Another week, another few design meetups — it’s lovely chatting with other designers in the flesh.

Today I met a graphic designer looking to make the switch to “UI/UX design.” They certainly weren’t the first, nor will they be the last; I found myself answering the same questions I’ve answered in hundreds of previous meet-ups.

This time, I’ve written a few thoughts down so that next time, I can point the graphic designer here.


Q: There’s just so much to learn, I don’t know where to start.

A: Start by hanging out where interaction design (IxD) people do. Hands-down the best part of the IxD field is the community. It’s jam-packed with kind, generous people, willing to pitch-in and help others learn. So jump in and spend some time with these communities.

You can easily start with online communities:

  • UsePanda covers a good chunk of sites: Designer News, Hacker News, Dribble, Sidebar, and Product Hunt are great places to start. Skim the comments, but don’t get absorbed: too many trolls, haters, and prickly people on sites like HN and DN.
  • Speaking of Sidebar, sign up for their daily newsletter goodness (signup form on the bottom of the site.)
  • Be active on Twitter, following designers you admire or want to learn more about, but keep list small < 100 so you can actually get to know them. Need suggestions? Check out the people I’m following for ideas.

When you get a chance, you should hang out in-person for a completely different experience. Join Meetup.com and search for local groups that do “interaction design”, “web design”, “UI design”, “user experience”, “product design”, and “front end development”.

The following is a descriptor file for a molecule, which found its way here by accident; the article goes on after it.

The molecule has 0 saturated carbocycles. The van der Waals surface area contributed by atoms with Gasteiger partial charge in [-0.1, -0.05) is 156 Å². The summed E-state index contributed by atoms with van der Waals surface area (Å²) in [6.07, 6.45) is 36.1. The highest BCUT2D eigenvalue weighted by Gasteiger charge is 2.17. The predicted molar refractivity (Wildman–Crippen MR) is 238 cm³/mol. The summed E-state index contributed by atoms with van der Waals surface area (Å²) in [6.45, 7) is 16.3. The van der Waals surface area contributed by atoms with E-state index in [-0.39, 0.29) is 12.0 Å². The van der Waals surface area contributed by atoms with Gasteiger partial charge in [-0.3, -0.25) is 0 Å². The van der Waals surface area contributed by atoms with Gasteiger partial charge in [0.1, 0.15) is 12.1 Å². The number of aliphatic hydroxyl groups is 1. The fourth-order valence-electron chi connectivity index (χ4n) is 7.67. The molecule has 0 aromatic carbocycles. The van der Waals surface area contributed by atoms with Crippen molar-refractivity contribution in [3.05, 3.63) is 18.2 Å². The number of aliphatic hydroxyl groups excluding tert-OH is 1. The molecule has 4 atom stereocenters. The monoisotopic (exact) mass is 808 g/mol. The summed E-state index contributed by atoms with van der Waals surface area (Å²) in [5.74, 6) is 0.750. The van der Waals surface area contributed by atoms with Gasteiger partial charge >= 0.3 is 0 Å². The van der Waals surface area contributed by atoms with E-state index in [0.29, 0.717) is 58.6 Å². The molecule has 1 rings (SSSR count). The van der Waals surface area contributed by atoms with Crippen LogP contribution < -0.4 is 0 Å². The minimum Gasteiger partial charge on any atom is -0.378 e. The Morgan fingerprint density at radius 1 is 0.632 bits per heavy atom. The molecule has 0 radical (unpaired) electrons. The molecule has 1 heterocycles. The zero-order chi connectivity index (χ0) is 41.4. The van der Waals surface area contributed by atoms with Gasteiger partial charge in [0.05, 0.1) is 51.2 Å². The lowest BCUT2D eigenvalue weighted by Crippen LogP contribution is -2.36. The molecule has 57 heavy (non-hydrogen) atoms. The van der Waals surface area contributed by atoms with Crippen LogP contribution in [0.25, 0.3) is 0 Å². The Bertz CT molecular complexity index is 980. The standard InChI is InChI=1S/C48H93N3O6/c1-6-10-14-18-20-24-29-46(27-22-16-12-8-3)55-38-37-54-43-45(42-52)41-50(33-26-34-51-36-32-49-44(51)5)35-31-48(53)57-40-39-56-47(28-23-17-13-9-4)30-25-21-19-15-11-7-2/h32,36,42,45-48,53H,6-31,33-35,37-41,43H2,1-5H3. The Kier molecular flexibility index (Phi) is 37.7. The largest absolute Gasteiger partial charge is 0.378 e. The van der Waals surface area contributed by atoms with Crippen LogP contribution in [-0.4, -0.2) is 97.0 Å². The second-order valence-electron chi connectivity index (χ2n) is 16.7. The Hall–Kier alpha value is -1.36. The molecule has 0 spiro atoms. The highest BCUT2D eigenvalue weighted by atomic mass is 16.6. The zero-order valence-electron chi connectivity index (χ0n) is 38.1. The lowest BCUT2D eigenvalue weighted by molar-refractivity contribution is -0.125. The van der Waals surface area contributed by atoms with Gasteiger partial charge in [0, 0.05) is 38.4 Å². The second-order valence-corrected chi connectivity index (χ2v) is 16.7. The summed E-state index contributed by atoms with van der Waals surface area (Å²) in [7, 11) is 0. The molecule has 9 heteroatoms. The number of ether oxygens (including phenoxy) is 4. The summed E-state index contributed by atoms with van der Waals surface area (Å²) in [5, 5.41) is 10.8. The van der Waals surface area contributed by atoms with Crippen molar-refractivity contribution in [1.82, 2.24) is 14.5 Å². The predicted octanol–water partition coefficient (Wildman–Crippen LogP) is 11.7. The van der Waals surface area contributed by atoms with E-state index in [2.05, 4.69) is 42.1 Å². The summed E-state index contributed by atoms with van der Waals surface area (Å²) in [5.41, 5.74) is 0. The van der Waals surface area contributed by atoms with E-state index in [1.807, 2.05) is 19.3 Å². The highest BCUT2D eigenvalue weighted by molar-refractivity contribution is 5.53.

• Make sure the Meetup groups you join have at least one or two events coming up in the next 30 days that you can commit to.
  • Most meetup groups host larger events of 50+ people, and usually follow the same pattern: 30 min pre-game and food, 45min presentation, followed by 30m of drinks + networking, and in some cases they wrap up with a pub crawl. Don’t fret: bring a friend (or quickly make a friend.) Aim to make at least one new friend. They’ll help you connect with others.
  • If you can, try to find the smaller meetup groups. They usually meet up for coffee or drinks, and they’re groups that can range from 6 to 20 people. These are the best because you get more serious face time with people.
  • Make it happen. Show up. Say hi to people. Ask questions.

Q: Sweet! I’ll try to meet other IxD people soon… but in the meantime, how can I learn and practice the skills I need?

A: Nothing beats experience, so start working on a side project. Here are a few ideas:

  • Take an app you use everyday, like text messaging, email, Facebook, etc. and find one thing that annoys you. Thinking about how you’d make it better. Write about it, sketch it, mock it up, and maybe try putting together a prototype to show your idea.
  • Look for local “hackathons”. These are short (usually 24–48 hour) events where people come together to build software to solve problems. Teams are formed on-the-fly, with people from all sorts of backgrounds and experiences, so you’ll fit right in. It’s the perfect place to work on an idea with real people in a team-setting. Check out Hackathon.io to see if there’s anything nearby. (Note: don’t feel like you need to be a developer to attend. The fact is, most hackathons are absolutely STARVED for designer love.)

Q: Perfect, I’ve got an app idea I’ll start working on, and I’ll find a Hackathon to join! So how do I learn the actual skills + tools needed to be an interaction designer?

A: There’s a wealth of online tutorials, in-person courses, books, and resources to help you get started. Let’s start listing them off:

As far as online courses, Hack Design is a great, free online course that covers an insane amount of IxD material. Treehouse has great design content for a relatively cheap membership.